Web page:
Do Your Parents Have Debt Going into Retirement?

September 28, 2015

If your parents don’t have much in the way of retirement savings, there’s an excellent chance that they are carrying a significant amount of debt. Unfortunately, debt goes hand-in-hand with a lack of savings. Retirement can be the moment of truth for the debtor class, since there will be no assets to draw an income from. Meanwhile, debt will represent a reduction of future cash flow.

For this reason, if your parents have no little or no retirement savings, one of the best ways you can help them is by helping them to get out of debt. Retiring when you’re in debt is not a good idea so they should continue earning income until their debts are significantly reduced.

Here are a few ways you can help.

Help Them Create a Budget

In general, when there is an imbalance between savings and debt, there is typically a lack of budgetary discipline. Too much money is going into consumption, and not enough is going into savings. You can help your parents work through that dilemma by helping them to create a budget.

You can have them set up a free budget software, such as That will help them to track their spending, as well as to determine where they can make cuts in their budget in order to free up money to payoff their debts, as well to begin saving some money for retirement (it’s never too late!).

No other assistance that you offer your parents will do much good if they are not able to implement a basic budget. A budget is the method that creates the discipline necessary to improve your financial situation.

Help Them Develop Additional Income Sources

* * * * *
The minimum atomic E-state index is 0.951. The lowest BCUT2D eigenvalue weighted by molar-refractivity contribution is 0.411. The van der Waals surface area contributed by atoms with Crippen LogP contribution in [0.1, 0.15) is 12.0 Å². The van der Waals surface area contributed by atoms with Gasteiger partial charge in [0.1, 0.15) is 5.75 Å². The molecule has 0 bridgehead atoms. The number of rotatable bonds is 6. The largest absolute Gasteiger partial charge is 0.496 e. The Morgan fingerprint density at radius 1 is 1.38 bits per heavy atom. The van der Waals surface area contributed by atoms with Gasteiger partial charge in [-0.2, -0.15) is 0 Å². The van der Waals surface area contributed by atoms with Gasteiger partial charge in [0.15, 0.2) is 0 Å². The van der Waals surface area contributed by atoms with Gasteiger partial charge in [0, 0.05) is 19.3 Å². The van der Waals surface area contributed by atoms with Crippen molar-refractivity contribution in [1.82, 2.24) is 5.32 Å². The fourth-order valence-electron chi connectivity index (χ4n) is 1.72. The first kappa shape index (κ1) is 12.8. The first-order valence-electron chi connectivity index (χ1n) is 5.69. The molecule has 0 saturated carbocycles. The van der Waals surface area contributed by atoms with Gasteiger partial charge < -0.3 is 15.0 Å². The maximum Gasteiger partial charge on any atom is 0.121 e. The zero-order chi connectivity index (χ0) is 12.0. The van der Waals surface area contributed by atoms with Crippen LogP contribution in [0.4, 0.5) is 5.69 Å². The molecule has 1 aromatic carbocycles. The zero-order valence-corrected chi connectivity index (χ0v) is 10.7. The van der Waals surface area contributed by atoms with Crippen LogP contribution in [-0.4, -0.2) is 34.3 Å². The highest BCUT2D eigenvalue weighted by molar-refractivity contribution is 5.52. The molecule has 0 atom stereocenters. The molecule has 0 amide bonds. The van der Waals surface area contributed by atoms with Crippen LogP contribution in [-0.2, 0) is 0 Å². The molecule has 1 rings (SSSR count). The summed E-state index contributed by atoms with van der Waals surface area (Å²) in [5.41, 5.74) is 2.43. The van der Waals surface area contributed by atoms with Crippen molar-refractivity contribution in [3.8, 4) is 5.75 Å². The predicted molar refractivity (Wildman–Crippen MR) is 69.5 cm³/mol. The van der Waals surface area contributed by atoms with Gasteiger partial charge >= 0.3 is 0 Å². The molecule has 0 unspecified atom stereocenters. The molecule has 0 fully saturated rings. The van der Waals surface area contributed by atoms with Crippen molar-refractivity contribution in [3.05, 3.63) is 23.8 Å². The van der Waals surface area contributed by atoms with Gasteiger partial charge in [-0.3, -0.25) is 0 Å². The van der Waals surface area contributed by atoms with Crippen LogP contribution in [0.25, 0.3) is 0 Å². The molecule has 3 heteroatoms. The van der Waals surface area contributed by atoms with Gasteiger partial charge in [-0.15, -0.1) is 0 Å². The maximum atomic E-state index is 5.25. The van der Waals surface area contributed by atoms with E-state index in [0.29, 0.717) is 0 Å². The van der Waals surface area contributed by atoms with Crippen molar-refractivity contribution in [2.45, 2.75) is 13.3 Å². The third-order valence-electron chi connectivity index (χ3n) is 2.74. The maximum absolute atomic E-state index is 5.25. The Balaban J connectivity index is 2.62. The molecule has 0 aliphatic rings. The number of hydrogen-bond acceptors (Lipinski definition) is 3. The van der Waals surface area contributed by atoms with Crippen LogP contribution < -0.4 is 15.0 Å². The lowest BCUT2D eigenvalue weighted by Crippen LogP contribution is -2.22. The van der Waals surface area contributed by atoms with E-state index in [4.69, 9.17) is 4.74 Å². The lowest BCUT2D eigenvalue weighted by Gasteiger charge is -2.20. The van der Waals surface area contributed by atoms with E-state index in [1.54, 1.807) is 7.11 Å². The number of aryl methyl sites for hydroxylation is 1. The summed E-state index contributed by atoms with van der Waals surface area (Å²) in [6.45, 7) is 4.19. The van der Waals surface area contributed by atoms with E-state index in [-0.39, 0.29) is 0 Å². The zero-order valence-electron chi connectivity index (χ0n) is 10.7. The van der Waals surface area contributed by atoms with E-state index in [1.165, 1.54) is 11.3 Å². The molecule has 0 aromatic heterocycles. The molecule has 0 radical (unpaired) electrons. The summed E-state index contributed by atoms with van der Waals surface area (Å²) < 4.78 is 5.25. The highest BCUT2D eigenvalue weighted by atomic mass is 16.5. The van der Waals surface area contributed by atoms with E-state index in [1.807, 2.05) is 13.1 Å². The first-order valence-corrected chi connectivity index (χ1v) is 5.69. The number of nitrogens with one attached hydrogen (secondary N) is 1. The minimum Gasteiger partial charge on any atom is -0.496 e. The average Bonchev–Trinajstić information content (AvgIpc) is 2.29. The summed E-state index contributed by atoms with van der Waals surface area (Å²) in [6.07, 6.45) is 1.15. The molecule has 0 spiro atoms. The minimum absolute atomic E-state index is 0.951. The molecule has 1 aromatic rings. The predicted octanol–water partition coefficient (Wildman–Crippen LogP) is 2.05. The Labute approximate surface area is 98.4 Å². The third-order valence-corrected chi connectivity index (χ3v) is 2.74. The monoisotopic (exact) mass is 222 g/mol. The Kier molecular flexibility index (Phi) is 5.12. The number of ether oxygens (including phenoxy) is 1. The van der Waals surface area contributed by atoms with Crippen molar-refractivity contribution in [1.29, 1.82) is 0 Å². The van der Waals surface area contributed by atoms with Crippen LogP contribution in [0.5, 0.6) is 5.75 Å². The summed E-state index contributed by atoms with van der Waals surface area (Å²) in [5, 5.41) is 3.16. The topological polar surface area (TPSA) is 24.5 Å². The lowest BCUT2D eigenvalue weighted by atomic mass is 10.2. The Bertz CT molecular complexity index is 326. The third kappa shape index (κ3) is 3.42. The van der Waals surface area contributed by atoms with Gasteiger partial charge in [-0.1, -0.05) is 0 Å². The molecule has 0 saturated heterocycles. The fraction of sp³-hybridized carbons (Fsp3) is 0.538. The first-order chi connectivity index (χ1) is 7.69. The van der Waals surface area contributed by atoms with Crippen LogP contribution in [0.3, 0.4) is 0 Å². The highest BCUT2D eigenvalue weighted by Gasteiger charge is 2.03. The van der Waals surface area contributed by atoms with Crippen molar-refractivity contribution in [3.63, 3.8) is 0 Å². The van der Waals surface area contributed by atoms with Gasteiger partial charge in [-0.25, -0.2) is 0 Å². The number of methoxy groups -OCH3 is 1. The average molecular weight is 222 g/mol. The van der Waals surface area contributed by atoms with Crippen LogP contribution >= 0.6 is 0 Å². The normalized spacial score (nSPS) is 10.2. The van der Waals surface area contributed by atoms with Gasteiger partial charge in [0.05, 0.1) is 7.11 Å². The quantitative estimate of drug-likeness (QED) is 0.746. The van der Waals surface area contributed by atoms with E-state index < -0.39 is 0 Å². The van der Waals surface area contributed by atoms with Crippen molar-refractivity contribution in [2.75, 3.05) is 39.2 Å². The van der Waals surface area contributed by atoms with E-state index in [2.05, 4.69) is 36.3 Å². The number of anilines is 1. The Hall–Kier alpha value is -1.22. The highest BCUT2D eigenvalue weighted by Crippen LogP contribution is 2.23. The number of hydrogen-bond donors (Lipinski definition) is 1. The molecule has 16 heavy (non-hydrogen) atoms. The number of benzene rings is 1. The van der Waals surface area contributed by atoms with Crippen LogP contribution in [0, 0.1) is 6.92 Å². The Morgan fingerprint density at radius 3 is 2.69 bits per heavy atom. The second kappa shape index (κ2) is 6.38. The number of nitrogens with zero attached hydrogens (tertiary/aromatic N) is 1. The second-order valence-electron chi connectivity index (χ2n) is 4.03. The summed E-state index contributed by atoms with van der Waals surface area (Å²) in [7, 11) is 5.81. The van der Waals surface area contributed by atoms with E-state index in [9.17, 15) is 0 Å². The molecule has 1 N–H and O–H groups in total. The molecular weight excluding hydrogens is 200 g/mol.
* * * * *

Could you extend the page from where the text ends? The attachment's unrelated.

Sometimes what a budget reveals is that there’s simply not enough extra income to begin paying off debt. This happens because debt is a vicious cycle – as the level that you owe increases, the ability to service it on your income declines. It may be entirely necessary for your parents to find a way to increase their income, and dedicate the extra cash flow to paying off debt.

Though it may seem readily apparent to you that they need additional income, but to a person approaching retirement, the idea of working more might be seen as an oxymoron. Though it’s not pleasant to admit, a lot of people believe that they are entitled to retire even if they don’t have the resources to do so.

You may have to help them identify their talents, skills, and specific interests. In doing so, you might help them to determine what it is they can do to earn extra money. If you have a business, you might consider hiring one of your parents for part-time work, or even on a contract basis to do very specific work.

You can make it clear that the extracurricular income activity is just a temporary venture until the debts are paid. If they want to have anything that looks like a decent retirement, that can provide the necessary motivation.

Offer to Pay One or Two of Their Debts

If your parents have not saved much for retirement, it probably won’t be practical for you to provide them with direct support. A better way to do this may be to payoff one or two of their loans, maybe their biggest ones. That will enable you to make a one-time contribution to their retirement, that would improve their cash flow but not require regular checks from you.